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Our research focused on the production, characterization and application of silver nanoparticles (AgNPs), which can be utilized in biomedical research and environmental cleaning applications. We used an environmentally friendly extracellular biosynthetic technique for the production of the AgNPs. The reducing agents used to produce the nanoparticles were from aqueous extracts made from the leaves of various plants. Synthesis of colloidal AgNPs was monitored by UV-Visible spectroscopy. The UV-Visible spectrum showed a peak between 417 and 425 nm corresponding to the Plasmon absorbance of the AgNPs. The characterization of the AgNPs such as their size and shape was performed by Atom Force Microscopy (AFM), and Transmission Electron Microscopy (TEM) techniques which indicated a size range of 3 to 15 nm. The anti-bacterial activity of AgNPs was investigated at concentrations between 2 and 15 ppm for Gram-negative and Gram-positive bacteria. Staphylococcus aureus and Kocuria rhizophila, Bacillus thuringiensis (Gram-positive organisms); Escherichia coli, Pseudomonas aeruginosa, and Salmonella typhimurium (Gram-negative organisms) were exposed to AgNPs using Bioscreen C. The results indicated that AgNPs at a concentration of 2 and 4 ppm, inhibited bacterial growth. Preliminary evaluation of cytotoxicity of biosynthesized silver nanoparticles was accomplished using the InQ™ Cell Research System instrument with HEK 293 cells. This investigation demonstrated that silver nanoparticles with a concentration of 2 ppm and 4 ppm were not toxic for human healthy cells, but inhibit bacterial growth. Full article
Open AccessCommunication Computing Power and Sample Size for Informational Odds Ratio
Int. J. Environ. Res. Public Health 2013, 10(10), 5239-5243; doi:10.3390/ijerph10105239
Received: 16 November 2012 / Revised: 28 December 2012 / Accepted: 14 January 2013 / Published: 21 October 2013
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Abstract
The informational odds ratio (IOR) measures the post-exposure odds divided by the pre-exposure odds (i.e., information gained after knowing exposure status). A desirable property of an adjusted ratio estimate is collapsibility, wherein the combined crude ratio will not change after adjusting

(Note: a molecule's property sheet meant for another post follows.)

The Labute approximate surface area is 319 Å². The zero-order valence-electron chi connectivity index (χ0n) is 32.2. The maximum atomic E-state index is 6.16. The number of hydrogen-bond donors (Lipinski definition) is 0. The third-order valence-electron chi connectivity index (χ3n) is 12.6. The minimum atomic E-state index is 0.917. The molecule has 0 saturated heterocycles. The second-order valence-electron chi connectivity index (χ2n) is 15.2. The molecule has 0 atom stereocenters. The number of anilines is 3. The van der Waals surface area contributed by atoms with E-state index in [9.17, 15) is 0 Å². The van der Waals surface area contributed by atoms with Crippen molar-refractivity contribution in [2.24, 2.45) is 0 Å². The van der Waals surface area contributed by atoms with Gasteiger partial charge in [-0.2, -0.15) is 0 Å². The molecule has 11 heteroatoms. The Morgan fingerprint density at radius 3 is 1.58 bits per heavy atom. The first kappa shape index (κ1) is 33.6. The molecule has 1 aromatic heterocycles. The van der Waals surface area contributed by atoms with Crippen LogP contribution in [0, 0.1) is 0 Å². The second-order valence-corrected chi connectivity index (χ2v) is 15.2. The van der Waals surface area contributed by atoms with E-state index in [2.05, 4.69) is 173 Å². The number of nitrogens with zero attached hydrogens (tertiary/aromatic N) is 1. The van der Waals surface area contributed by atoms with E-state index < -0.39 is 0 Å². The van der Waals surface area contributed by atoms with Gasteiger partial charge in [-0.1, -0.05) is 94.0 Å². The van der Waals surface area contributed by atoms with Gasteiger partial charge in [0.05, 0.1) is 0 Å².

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The informational odds ratio (IOR) measures the post-exposure odds divided by the pre-exposure odds (i.e., information gained after knowing exposure status). A desirable property of an adjusted ratio estimate is collapsibility, wherein the combined crude ratio will not change after adjusting for a variable that is not a confounder. Adjusted traditional odds ratios (TORs) are not collapsible. In contrast, Mantel-Haenszel adjusted IORs, analogous to relative risks (RRs) generally are collapsible. IORs are a useful measure of disease association in case-referent studies, especially when the disease is common in the exposed and/or unexposed groups. This paper outlines how to compute power and sample size in the simple case of unadjusted IORs. Full article
Open AccessArticle Effect of the Environmental Pollutant Hexachlorobenzene (HCB) on the Neuronal Differentiation of Mouse Embryonic Stem Cells
Int. J. Environ. Res. Public Health 2013, 10(10), 5244-5256; doi:10.3390/ijerph10105244
Received: 31 December 2012 / Revised: 6 February 2013 / Accepted: 16 February 2013 / Published: 21 October 2013
Cited by 4 | PDF Full-text (693 KB) | HTML Full-text | XML Full-text
Abstract
Exposure to persistent environmental pollutants may constitute an important factor on the onset of a number of neurological disorders such as autism, Parkinson’s disease, and Attention Deficit Disorder (ADD), which have also been linked to reduced GABAergic neuronal function. GABAergic neurons produce γ-aminobutyric
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Exposure to persistent environmental pollutants may constitute an important factor on the onset of a number of neurological disorders such as autism, Parkinson’s disease, and Attention Deficit Disorder (ADD), which have also been linked to reduced GABAergic neuronal function. GABAergic neurons produce γ-aminobutyric acid (GABA), which is the main inhibitory neurotransmitter in the brain. However, the lack of appropriate models has hindered the study of suspected environmental pollutants on GABAergic function. In this work, we have examined the effect of hexachlorobenzene (HCB), a persistent and bioaccumulative environmental pollutant, on the function and morphology of GABAergic neurons generated in vitro from mouse embryonic stem (ES) cells. We observed that: (1) treatment with 0.5 nM HCB did not affect cell viability, but affected the neuronal differentiation of ES cells; (2) HCB induced the production of reactive oxygen species (ROS); and (3) HCB repressed neurite outgrowth in GABAergic neurons, but this effect was reversed by the ROS scavenger N-acetylcysteine (NAC). Our study also revealed that HCB did not significantly interfere with the function of K+ ion channels in the neuronal soma, which indicates that this pollutant does not affect the maturation of the GABAergic neuronal soma. Our results suggest a mechanism by which environmental pollutants interfere with normal GABAergic neuronal function and may promote the onset of a number of neurological disorders such as autism and ADD. Full article